For thousands of years, a network of aqueducts and water storage tanks helped Yemen's port city of Aden cope with both floods and drought. Today, plastic bags, drinks cans and makeshift shacks clog the ancient channels.
But as global warming fuels extreme weather in the climate-vulnerable nation, city officials say restoring the Tawila Cisterns to their former glory could help guarantee water supplies during dry spells and avert floods in the rainy season.
“I know my city's history, and I want to bring that history to the present,” said Gelal Haykal, 28, a member of the local council in the city's flood-prone Crater district.
Since the 15th century BC, the Tawila Cisterns — named after their location within a dormant volcano ― would channel rainwater through a series of locks, filling up a half-dozen tanks before spilling out into the sea, according to UN-Habitat, the UNs' settlements programme.
The channels, made of volcanic ash waterproofed by stucco, zigzagged between the cragged ranges of volcanic rock, diverting rainwater away from the lowest-lying and oldest parts of Aden and saving residents from floods.
“It was genius,” Othman Abdulrahman, deputy head of Aden's antiquities department, said.
They also provided up to 90 million litres of accessible drinking water every year for Adenis — whose descendants now live in one of the most water-stressed countries in the world.
“People used to draw water from it,” said Mr Abdulrahman, pointing to a series of ledges and stairways carved within the basin that once let residents get closer to the water's edge.
Nowadays, the channels are mostly blocked with rubbish. Further down the hillside, informal settlements have mushroomed around the openings that let water into the Gulf of Aden.
That means some of the channels fill up partially and overflow, without filling up the tanks.
“It's painful for me to look at it like this,” said Mr Abdulrahman.
Yemen, a country of 30 million people on the south-western tip of the Arabian peninsula, faces two opposing consequences of climate change.
It is already one of the world's most water-scarce countries and desertification is making it much harder for millions of people to access safe drinking water.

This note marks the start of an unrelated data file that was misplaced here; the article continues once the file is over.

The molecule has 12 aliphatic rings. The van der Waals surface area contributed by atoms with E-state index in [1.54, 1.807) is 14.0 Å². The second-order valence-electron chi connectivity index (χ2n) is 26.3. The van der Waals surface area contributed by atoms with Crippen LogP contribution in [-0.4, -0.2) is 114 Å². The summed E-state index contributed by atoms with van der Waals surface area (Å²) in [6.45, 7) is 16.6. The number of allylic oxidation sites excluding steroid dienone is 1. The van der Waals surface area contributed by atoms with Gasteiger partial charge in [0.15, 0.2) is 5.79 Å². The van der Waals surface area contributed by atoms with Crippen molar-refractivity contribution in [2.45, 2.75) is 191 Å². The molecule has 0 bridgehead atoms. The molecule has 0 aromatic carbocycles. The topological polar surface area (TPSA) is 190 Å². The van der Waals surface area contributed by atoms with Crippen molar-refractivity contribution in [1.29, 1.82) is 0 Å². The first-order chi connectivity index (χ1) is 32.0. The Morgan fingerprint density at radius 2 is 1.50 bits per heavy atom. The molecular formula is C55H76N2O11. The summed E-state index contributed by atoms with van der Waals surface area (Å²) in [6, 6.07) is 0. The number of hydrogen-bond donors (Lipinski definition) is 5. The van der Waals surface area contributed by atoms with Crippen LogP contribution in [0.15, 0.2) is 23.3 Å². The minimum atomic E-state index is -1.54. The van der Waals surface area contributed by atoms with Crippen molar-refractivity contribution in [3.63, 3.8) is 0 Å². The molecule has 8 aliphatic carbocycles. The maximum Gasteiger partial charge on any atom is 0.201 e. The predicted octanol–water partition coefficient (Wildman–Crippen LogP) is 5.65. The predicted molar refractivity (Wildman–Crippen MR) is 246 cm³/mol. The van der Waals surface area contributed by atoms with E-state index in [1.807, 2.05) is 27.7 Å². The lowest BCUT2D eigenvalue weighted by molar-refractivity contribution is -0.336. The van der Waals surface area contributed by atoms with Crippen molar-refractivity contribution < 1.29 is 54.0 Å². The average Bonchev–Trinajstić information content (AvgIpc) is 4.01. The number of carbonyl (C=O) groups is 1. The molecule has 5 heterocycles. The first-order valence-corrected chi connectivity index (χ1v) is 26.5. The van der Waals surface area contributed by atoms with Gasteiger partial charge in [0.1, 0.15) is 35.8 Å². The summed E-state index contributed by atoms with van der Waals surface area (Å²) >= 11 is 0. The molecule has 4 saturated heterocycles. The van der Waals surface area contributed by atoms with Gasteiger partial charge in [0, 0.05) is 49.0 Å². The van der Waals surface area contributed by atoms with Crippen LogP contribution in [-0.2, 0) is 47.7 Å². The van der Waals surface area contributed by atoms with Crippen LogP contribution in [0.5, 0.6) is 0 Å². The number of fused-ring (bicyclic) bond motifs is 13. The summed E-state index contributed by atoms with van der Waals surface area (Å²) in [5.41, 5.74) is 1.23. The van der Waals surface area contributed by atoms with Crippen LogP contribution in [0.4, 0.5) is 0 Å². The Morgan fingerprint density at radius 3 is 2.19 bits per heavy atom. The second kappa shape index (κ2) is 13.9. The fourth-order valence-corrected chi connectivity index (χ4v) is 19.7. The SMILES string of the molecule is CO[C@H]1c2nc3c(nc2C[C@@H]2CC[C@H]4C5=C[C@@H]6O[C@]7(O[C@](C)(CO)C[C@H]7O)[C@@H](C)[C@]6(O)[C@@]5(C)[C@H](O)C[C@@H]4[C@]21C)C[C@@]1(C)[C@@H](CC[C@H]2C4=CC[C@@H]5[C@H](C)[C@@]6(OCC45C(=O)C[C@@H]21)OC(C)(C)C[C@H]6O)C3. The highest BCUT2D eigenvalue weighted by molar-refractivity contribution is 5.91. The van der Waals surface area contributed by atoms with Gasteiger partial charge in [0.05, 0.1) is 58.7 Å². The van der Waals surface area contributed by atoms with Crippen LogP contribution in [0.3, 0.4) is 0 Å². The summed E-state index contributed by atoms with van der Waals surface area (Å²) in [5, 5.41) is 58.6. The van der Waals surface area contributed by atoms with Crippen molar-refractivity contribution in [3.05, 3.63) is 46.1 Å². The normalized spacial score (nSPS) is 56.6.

But its coastal regions also suffer destructive flash floods.
In 2020, flash floods killed more than 170 people across the country. In 2021, two back-to-back floods affected thousands of Yemeni families — including in Aden.
Aden is the sixth-most vulnerable city in the world to sea-level rise and storm surges, according to a 2009 study by the Centre for Global Development, a non-profit think tank.
The city's natural harbour and oldest neighbourhoods lie in the low-lying Crater districts.
Most of the residents are low-income families living in mud-brick homes, many of which disintegrated in the 2020 floods.
These included Aden resident Faisal Al Shawqi's two-storey family home.
“It was a horrifying, terrifying day,” Mr Al Shawqi, 28, said. He recalled how the rainwater gushed into the house so fast it washed away the stairway linking to the upper floor, leaving his family stuck on the ground floor.
Flood-proofing their home or moving to a more elevated neighbourhood needed cash that his family did not have.
As the spring flood season draws closer, Mr Al Shawqi is jittery.
“We're afraid and very nervous — my own house and all the houses around us are already falling apart,” he said.
UN-Habitat has renovated more than 100 flood-damaged homes and is installing stormwater networks to benefit another 15,000 Aden residents. It also sees potential in rehabilitating the city's ancient water network.
“The Tawila Cisterns are considered one of the sustainable ways to cope with flood impacts,” said the agency's country head, Wael Al Shhab.
Funding could prove tricky, however, he said.
Given the dire humanitarian situation in Yemen — where most families struggle to afford basic food items or healthcare after seven years of war — gathering donations for a longer-term infrastructure project may be challenging.
“Most of the donors think of food, medicine, and water as the main three challenges that they need to tackle in this humanitarian context of protracted armed conflicts and war,” said Mr Al Shhab.
Mahmoud Bingaradi, the administrative head of the Crater districts, estimated that the Tawila Cisterns could be fully restored for $600,000.
Hayal, a member of Mr Bingaradi's team, said that was a small price to pay to potentially save his city.
“The floods are so sudden these days and there's so much water,” he said. “We know how important this cistern system is.”